Jul 7, 2011

"Leda and the Swan": Closure, Cymbals and Dragonflies

The other day, I stumbled onto one of Yeats’ most famous poems, “Leda and the Swan," in which Zeus, disguised as a swan, swoops down and rapes the entirely human woman, Leda. From that union, Helen of Troy is born. 

Leda and the Swan- Poets.org - Poetry, Poems, Bios & More

Yeats’ ominous conclusion, masquerading as a question, made me think about endings in poems, including Robert Lowell's "Skunk Hour," discussed here July 1:

  a mother skunk with her column of kittens swills the garbage pail.
  She jabs her wedge-head in a cup
  of sour cream, drops her ostrich tail,
  and will not scare.

We’ve heard, at least from Princeton’s James Richardson, that a poem should end standing on one foot.  I think he means that poems’ endings should avoid a bass drum message and clang of truth-cymbals implying that the rest of the poem hasn’t been worth much, has mostly been a charade that was only meant to prep for the fat lady's song of Truth as the curtain falls.

Here again is Keats at the end of “Ode on a Grecian Urn”:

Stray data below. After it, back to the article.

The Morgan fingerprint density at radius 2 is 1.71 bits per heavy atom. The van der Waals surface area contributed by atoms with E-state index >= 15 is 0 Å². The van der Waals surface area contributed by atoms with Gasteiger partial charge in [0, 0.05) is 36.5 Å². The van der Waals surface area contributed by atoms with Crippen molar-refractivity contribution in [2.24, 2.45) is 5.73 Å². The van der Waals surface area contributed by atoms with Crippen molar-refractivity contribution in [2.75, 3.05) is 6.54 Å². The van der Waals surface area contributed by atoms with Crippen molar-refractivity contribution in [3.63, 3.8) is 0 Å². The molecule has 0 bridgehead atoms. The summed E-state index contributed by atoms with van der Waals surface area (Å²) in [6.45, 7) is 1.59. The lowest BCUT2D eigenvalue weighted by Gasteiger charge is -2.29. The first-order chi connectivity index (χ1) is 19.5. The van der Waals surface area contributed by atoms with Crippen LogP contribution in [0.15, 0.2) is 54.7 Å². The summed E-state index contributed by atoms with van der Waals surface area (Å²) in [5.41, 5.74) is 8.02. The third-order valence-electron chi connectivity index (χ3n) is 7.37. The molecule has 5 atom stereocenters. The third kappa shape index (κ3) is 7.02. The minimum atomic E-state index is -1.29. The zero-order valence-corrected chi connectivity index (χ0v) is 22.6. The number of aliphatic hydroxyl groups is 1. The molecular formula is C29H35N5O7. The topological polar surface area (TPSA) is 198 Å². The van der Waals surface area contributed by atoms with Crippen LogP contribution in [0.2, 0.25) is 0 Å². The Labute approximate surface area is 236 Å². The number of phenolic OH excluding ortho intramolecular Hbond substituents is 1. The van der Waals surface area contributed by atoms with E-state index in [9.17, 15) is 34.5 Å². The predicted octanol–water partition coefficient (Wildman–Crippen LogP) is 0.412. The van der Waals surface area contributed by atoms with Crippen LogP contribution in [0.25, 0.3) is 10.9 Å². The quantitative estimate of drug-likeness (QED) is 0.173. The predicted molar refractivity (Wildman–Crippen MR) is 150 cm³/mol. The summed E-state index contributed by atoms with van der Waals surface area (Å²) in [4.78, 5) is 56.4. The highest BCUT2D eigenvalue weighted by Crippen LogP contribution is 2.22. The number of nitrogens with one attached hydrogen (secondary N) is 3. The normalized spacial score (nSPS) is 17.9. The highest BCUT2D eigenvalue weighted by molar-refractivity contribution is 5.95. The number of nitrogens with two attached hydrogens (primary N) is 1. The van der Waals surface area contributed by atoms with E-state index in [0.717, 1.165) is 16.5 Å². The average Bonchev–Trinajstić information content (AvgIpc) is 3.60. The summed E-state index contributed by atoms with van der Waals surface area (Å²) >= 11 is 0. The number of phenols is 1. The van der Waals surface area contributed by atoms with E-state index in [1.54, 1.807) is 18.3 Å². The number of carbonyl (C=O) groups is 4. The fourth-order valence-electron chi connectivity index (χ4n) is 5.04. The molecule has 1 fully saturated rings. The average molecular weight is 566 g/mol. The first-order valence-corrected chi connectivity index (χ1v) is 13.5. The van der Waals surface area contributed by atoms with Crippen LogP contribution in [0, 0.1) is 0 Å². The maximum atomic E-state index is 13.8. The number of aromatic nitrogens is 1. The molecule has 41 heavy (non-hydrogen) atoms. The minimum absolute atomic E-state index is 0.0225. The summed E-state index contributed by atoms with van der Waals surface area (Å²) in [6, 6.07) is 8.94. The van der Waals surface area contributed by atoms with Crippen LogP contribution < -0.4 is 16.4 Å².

'Beauty is truth, truth beauty,—that is all   
    Ye know on earth, and all ye need to know.'
I tend to agree with James Richardson; poets should not moralize bombastically or condescendingly to their readers. But I excuse Keats here because:  he was Keats; he was young (25); he was writing under a different aesthetic (English Romanticism, around 1819); and I probably agree with his aphorism—Beauty (capitalized) probably is as close as we can come to Truth.

But as I tell myself I want poems to end with a touch of humility, obliqueness, standing on one foot, I think too other endings of poems.

Would I want these or “Leda and the Swan” muted, turned sideways, forced to wobble on one foot, pretending to be tentative about any Truth they offer?  
     Oh as I was young and easy in the mercy of his means,
         Time held me green and dying
       Though I sang in my chains like the sea. 
(Dylan Thomas, “Fern Hill”)



In me she has drowned a young girl, and in me an old woman
Rises toward her day after day, like a terrible fish.   
(Sylvia Plath, “Mirror”)

Or how about this chunk of magnificence from Richard Ford’s “Rock Springs,” a short story about a ne’er-do-well trying to set his ship aright, but for now, he's stranded in Wyoming: